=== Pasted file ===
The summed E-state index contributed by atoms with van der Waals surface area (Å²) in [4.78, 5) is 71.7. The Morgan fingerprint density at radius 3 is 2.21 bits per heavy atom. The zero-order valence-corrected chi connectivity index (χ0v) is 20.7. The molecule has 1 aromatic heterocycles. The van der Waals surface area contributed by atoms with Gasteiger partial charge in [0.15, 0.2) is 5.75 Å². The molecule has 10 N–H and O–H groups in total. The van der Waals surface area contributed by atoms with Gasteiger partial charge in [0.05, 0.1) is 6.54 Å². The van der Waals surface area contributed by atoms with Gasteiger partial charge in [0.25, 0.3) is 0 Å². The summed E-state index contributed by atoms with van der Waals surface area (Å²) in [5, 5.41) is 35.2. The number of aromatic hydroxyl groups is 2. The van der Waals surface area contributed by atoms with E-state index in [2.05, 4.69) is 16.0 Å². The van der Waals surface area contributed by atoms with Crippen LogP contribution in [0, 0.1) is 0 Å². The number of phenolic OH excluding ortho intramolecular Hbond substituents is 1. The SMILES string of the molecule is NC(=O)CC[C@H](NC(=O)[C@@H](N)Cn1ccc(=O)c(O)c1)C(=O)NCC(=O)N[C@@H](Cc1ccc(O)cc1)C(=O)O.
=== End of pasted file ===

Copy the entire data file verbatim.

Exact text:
The summed E-state index contributed by atoms with van der Waals surface area (Å²) in [4.78, 5) is 71.7. The Morgan fingerprint density at radius 3 is 2.21 bits per heavy atom. The zero-order valence-corrected chi connectivity index (χ0v) is 20.7. The molecule has 1 aromatic heterocycles. The van der Waals surface area contributed by atoms with Gasteiger partial charge in [0.15, 0.2) is 5.75 Å². The molecule has 10 N–H and O–H groups in total. The van der Waals surface area contributed by atoms with Gasteiger partial charge in [0.05, 0.1) is 6.54 Å². The van der Waals surface area contributed by atoms with Gasteiger partial charge in [0.25, 0.3) is 0 Å². The summed E-state index contributed by atoms with van der Waals surface area (Å²) in [5, 5.41) is 35.2. The number of aromatic hydroxyl groups is 2. The van der Waals surface area contributed by atoms with E-state index in [2.05, 4.69) is 16.0 Å². The van der Waals surface area contributed by atoms with Crippen LogP contribution in [0, 0.1) is 0 Å². The number of phenolic OH excluding ortho intramolecular Hbond substituents is 1. The SMILES string of the molecule is NC(=O)CC[C@H](NC(=O)[C@@H](N)Cn1ccc(=O)c(O)c1)C(=O)NCC(=O)N[C@@H](Cc1ccc(O)cc1)C(=O)O.